Active versus passive: does it have to be a choice?

As there is a large degree of replication amongst large equity funds, and similarity in performance, there is a case to use both active and passive strategies, Julian Beaumont writes.

Debating the merits of active versus passive investing seems to be a favourite past-time for many, but the reality is that each offers different advantages for investors.

And combining the two means investors can have the best of both worlds.

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Passive investment, which simply aims to give investors the return of that particular asset class by tracking the market index, certainly has its place.

Investors might not beat the market, but they will not underperform it either.

Passive investing has been particularly popular in recent times, especially with the constant drive to reduce fees. Passive funds match the return of the market and tend to charge lower fees.

Active investment, where an investment manager backs its research and investment skill to generate a return above the market return — known as alpha — also has its place.

Investors pay higher fees in the belief that the research and knowledge of the investment manager will deliver outperformance.

Certainly some active funds have regularly outperformed, but others have struggled.

One of the problems facing active managers is that the Australian share market is very concentrated. The top 20 stocks account for about 58 per cent of the total value of the benchmark S&P/ASX 300 Index.

As a consequence, these stocks account for the majority of the performance of the index — whether positive or negative.

To avoid the risk of significant underperformance, large equity funds tend to have big holdings in the large caps that closely mirror the index's allocation to those stocks.

Therefore, most funds hold at least three of the big four banks, a major miner (either BHP or Rio Tinto), one of the large retailers (either Woolworths or Wesfarmers), and possibly an insurer (either Suncorp or IAG).

The result is that there is a large degree of replication amongst large equity funds, and similarity in their performance.

It also limits the ability of active fund managers to add value. In our view, it is almost impossible for any manager to deliver outperformance from the top 20 stocks, which are so heavily researched, monitored and analysed that there is relatively little opportunity for managers to acquire, and leverage, insight.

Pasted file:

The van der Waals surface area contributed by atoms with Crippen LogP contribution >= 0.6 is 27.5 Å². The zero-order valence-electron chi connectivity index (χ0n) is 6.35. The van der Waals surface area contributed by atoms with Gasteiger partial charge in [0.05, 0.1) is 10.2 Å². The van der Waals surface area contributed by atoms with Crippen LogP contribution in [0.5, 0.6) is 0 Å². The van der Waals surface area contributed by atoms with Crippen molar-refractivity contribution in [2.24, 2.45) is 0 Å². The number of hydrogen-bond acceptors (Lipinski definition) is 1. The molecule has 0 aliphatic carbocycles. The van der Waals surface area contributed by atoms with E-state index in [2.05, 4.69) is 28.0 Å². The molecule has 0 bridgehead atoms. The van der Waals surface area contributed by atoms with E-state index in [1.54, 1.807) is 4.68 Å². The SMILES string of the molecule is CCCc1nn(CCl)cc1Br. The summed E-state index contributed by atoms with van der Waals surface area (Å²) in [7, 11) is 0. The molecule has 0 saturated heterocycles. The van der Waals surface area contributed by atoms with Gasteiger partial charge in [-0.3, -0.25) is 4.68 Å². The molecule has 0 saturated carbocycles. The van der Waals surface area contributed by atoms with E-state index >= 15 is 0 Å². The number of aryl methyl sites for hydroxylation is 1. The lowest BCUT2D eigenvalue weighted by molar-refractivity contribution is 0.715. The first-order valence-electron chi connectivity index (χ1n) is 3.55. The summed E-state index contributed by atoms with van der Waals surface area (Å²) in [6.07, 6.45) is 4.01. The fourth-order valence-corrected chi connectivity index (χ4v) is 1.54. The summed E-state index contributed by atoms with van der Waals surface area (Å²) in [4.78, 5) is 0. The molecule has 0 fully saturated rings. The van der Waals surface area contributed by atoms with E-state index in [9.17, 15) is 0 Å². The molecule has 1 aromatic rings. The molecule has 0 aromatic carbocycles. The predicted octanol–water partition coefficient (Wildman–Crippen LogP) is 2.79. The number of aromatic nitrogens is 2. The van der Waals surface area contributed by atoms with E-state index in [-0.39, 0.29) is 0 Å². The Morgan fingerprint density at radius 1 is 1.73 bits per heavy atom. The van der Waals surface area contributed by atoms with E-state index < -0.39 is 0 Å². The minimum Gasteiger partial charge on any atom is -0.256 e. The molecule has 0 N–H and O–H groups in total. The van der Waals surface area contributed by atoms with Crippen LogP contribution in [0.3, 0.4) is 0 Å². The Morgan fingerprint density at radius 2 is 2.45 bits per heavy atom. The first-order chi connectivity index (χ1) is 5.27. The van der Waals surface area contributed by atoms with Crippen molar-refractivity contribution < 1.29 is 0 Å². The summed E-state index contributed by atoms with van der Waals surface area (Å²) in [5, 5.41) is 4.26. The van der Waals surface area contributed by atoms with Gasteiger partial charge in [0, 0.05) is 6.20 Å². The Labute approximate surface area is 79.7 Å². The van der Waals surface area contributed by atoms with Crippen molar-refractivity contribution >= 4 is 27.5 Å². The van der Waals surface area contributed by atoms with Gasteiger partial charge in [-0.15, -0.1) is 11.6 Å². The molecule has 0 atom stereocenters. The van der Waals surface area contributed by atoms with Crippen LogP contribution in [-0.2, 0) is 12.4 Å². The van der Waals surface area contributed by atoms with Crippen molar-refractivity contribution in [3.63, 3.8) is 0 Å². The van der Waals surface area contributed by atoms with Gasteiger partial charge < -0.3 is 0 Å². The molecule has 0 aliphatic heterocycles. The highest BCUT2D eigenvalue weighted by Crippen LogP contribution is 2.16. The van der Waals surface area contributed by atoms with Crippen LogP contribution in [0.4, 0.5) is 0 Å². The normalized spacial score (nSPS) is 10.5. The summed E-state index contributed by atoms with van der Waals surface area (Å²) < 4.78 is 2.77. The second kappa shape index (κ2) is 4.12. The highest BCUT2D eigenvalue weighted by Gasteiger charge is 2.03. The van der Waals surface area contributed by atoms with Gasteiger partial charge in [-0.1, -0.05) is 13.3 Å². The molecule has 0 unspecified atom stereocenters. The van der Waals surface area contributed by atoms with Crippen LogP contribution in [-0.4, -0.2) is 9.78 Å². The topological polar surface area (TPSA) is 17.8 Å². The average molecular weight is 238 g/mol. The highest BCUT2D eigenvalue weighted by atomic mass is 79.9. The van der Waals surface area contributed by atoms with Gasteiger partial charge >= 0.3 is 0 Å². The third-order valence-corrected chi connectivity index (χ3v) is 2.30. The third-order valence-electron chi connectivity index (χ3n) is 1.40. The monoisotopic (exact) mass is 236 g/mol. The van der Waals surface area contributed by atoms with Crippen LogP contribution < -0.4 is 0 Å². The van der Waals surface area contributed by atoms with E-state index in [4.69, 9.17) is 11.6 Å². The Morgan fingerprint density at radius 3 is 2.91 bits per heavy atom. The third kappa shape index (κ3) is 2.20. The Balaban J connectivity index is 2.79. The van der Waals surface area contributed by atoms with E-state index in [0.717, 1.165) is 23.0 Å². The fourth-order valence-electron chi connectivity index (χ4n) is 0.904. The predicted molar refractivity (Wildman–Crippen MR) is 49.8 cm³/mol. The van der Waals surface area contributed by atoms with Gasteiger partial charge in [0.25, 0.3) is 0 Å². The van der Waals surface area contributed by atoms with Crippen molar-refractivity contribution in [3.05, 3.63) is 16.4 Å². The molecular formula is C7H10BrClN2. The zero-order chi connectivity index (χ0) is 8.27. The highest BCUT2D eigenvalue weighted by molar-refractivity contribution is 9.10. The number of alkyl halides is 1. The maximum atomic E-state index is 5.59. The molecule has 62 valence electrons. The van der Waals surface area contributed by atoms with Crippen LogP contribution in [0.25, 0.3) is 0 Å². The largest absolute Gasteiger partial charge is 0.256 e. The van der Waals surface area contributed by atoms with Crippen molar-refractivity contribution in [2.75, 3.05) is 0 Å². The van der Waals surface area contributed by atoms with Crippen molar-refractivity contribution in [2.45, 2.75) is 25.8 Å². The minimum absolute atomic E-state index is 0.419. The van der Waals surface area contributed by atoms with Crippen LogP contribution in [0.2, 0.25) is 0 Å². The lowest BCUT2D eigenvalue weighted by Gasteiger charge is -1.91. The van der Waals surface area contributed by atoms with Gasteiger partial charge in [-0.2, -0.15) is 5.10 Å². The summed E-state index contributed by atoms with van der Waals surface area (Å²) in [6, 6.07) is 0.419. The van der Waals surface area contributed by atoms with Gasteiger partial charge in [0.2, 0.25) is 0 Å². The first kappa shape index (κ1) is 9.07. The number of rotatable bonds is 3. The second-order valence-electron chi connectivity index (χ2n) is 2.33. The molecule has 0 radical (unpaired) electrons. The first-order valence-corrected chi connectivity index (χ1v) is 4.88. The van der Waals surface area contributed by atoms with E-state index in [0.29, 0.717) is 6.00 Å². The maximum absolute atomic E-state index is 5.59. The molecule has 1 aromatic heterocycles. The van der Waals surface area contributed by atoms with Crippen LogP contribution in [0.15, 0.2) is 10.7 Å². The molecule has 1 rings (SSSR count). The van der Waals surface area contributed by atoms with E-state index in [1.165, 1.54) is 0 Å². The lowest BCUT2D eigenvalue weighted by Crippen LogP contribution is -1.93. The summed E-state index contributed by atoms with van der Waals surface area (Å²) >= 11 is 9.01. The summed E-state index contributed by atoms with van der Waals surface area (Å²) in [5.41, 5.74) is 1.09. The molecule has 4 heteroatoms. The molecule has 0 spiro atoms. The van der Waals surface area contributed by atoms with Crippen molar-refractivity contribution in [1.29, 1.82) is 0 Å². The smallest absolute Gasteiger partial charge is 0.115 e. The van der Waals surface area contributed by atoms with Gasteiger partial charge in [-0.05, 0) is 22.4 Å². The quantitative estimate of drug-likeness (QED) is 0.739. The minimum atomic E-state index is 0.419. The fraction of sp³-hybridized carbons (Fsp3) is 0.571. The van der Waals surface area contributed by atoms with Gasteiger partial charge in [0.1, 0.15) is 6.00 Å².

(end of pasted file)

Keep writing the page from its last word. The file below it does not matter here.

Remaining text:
A company like BHP is covered by almost 40 brokerage houses across London and Australia, not to mention the considerable attention it gets from professional fund managers, investors and the media. In this context, the opportunity to outperform is limited.

But it is a different story outside the top 20. Companies are much less researched and, in some instances, not covered by any analysts at all. These stocks are also relatively unknown to the broader public.

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This means the market is much less efficient, and provides opportunities for fund managers to generate outperformance.

While we can understand passive investing's popularity, the debate on its relative merits is more complex than the either/or approach.

What is often lost in the drive to reduce fees is an understanding of what one gets in return, and in this respect the investment performance is a far more important part of one's returns.

There is a place in investors' portfolios for both passive and active investing; it all comes down to when you can and can't add value from paying for active investing.

There is a strong case for paying fees where there are genuine prospects for outperformance. We find this arises once you venture outside the top 20 stocks into the lesser known parts of the market.

The solution, when you think about it, is obvious. Combining the two can deliver the best of both worlds.

Use passive investing for the top 20 stocks — holding the index weighting for those companies — and use active management for the remainder of the investment universe.

The benefits for investors of this kind of approach include:

  • Low cost — investors are not paying an active management fee for a passive investment in the top 20 stocks;
  • Low tracking error;
  • Intelligent exposure to the entire investment universe of the ASX 300; and
  • Opportunity for outperformance where it is most commonly available — outside the top 20.

By investing across the S&P/ASX 300 universe — through a combination of actively managed ex-20 stocks, as well as a passive exposure to the top 20 stocks — investors are getting the best of both words, and gaining exposure to the entire spectrum of the market.

Julian Beaumont is the investment director at Bennelong Australian Equity Partners, a boutique partner of Bennelong Funds Management.




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